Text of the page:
Women's Writing

Celebrating the impact and legacy of women writers

Votes for the Real Girl

Mary Christian, author of Marriage and Late-Victorian Dramatists, shines a spotlight on actor and playwright Elizabeth Robins, exploring the impact of her play Votes for Women! and her work with the Women Writers’ Suffrage League.

As a young actress, Elizabeth Robins was told by theatrical demigod Henry Irving: “Women have an easy road to travel on the stage. They have but to appear and their sweet feminine charm wins the battle” (Both Sides, 164). Irving’s insistence on “sweet feminine charm,” Robins found, was a demand almost universally shared by the (mostly male) actor-managers who controlled London theaters in the late nineteenth century. Robins later chafed that in this theatrical world, female performers were “everywhere ranked with the harlot” (Ancilla’s Share, 129).

Robins found a less orthodox outlet for her talents by becoming an actor-manager herself, especially producing the plays of Henrik Ibsen, whose work was just beginning to gain attention in England. Though many critics were shocked by the “corrosive” personalities of Hedda Gabler, Hilda Wangel, and other characters, she found that these roles offered her a “self-respect” that had been lacking in her more traditional stage work (Ibsen, 21, 15). Hedda, in particular, the aimless and envious anti-heroine who ultimately escapes her boring marriage with her father’s pistol, Robins saw as emblematic of many women of her time: “she was a bundle of unused possibilities,” having “no opportunity at all to develop her best powers” (Ibsen, 18-19). Yet for all her admiration of Ibsen’s work, for his clear-sighted depictions of women’s hardships, Robins in time became frustrated by what the plays did not offer: alternatives. Though Ibsen rightly showed Hedda’s “unused possibilities,” he seemed to give no satisfying suggestions for how these possibilities might be used. Robins wondered: if a woman like Hedda were to “develop her best powers,” what might such development look like on stage?

More than a decade later, in 1906, Robins attempted to answer this question with a play of her own, Votes for Women!, a depiction of the women’s suffrage campaign, a movement whose increasingly disruptive tactics were drawing widespread debate in England. The play’s main character, Vida Levering, is, like Hedda, an attractive young upper-class woman unsatisfied with the leisured life that is held up in her world as the womanly ideal. But rather than venting her pent-up resentments in book-burning or suicide, Vida recognizes her unhappiness as part of a larger problem, “the helplessness of women,” which traps countless poorer women in wage slavery, abuse, and homelessness (Votes, 20). Her response is to join the militant Women’s Social and Political Union, seeing voting rights as a starting point for ending this helplessness.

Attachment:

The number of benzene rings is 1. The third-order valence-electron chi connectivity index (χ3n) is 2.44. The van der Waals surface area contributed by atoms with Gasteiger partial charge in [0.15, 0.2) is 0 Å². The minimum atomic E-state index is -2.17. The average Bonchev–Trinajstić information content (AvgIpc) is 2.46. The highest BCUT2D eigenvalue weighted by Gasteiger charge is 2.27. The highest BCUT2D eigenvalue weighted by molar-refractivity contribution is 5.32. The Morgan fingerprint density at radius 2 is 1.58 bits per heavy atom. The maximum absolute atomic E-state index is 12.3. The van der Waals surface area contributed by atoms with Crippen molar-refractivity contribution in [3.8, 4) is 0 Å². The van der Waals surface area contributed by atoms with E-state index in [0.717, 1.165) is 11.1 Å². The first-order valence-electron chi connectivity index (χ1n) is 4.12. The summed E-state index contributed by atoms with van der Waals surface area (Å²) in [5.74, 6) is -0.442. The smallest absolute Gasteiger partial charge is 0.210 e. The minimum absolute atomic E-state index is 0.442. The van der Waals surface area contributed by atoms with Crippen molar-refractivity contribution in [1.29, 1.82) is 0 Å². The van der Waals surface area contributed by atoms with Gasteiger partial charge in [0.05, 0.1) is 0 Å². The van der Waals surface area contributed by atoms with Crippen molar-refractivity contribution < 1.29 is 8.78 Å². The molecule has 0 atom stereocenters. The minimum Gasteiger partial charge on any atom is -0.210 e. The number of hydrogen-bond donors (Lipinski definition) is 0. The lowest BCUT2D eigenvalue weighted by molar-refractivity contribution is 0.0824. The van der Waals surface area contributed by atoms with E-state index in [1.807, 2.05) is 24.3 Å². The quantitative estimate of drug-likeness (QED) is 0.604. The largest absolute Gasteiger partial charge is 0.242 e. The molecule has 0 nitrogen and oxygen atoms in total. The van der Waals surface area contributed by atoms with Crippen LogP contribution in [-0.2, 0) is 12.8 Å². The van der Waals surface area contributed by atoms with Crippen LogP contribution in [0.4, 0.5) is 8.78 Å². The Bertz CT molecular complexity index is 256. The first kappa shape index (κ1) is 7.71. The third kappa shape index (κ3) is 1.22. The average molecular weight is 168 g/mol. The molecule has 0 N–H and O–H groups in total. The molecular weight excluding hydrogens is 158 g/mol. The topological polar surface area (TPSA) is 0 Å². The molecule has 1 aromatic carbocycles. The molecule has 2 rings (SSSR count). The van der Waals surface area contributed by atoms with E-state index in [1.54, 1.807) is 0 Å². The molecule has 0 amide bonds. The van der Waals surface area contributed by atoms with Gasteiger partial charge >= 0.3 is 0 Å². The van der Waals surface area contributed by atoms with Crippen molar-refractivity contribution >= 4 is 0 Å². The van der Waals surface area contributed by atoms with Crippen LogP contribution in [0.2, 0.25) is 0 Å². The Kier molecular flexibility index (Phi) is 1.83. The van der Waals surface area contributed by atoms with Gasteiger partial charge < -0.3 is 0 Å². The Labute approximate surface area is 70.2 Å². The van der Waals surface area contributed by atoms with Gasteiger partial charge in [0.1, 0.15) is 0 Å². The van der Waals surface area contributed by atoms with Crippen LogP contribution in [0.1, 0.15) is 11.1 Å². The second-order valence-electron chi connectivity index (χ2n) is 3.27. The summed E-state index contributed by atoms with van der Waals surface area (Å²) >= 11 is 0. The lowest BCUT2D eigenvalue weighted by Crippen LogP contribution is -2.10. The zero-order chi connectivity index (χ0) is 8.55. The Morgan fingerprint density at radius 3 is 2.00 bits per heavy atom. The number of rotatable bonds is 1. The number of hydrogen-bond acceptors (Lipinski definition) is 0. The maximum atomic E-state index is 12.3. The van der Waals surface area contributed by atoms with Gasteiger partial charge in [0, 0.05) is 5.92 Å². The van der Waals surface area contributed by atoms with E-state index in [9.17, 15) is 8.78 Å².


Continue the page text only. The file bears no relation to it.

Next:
Robins subtitled the play “A Dramatic Tract in Three Acts,” unapologetically positioning it as suffrage propaganda. In the years that followed, numerous other writers would follow her example. In 1908 the Women Writers’ Suffrage League (WWSL) was organized, electing Robins as its first president, seeking to enlist support for the movement through literature.

While “frankly propagandist writing” was an important part of the organization’s purpose, Robins envisioned a broader mission for herself and her fellow writers, not only protesting women’s political disenfranchisement, but countering stereotypes of women with more truthful depictions (Way Stations, 110). In a 1909 speech to the WWSL, she declared, “It is the business (the business as well as the high privilege) of men and women writers to correct the false ideas about women which many writers of the past have fostered” (Way Stations, 111-112). In another address, she urged her fellow writers:

[T]here she stands—the Real Girl!—waiting for you to do her justice. . . . The Great Adventure is before her. Your Great Adventure is to report her faithfully. So that her children’s children reading her story shall be lifted up—proud and full of hope. ‘Of such stuff,’ they shall say, ‘our mothers were! Sweethearts and wives—yes, and other things besides: leaders, discoverers, militants, fighting every form of wrong.’ (Way Stations, 236)

Through her writing and her encouragement to other women writers, Robins sought to expand artistic portrayals of women beyond the “sweet feminine charm” endorsed by Henry Irving. Now, in 2020, while the suffragists’ goal of voting rights for women has been achieved for a hundred years and more, both in Britain and in the United States, women writers continue to work toward Robins’s larger goal: to offer readers more truthful stories about women and girls.

Mary Christian is Assistant Professor of English at Middle Georgia State University. She also serves as Membership Secretary for the International Shaw Society. Her book, Marriage and Late-Victorian Dramatists, part of the ‘Bernard Shaw and His Contemporaries’ series, is available now.


Robins, Elizabeth. Ancilla’s Share: An Indictment of Sex Antagonism. Westport, CT: Hyperion, 1976.
---. Both Sides of the Curtain. London: Heinemann, 1940.
---. Ibsen and the Actress. New York: Haskell House, 1973.
---. Votes for Women! London: Mills & Boon, 1909.
---. Way Stations. London: Hodder and Stoughton, 1913.

Mary Christian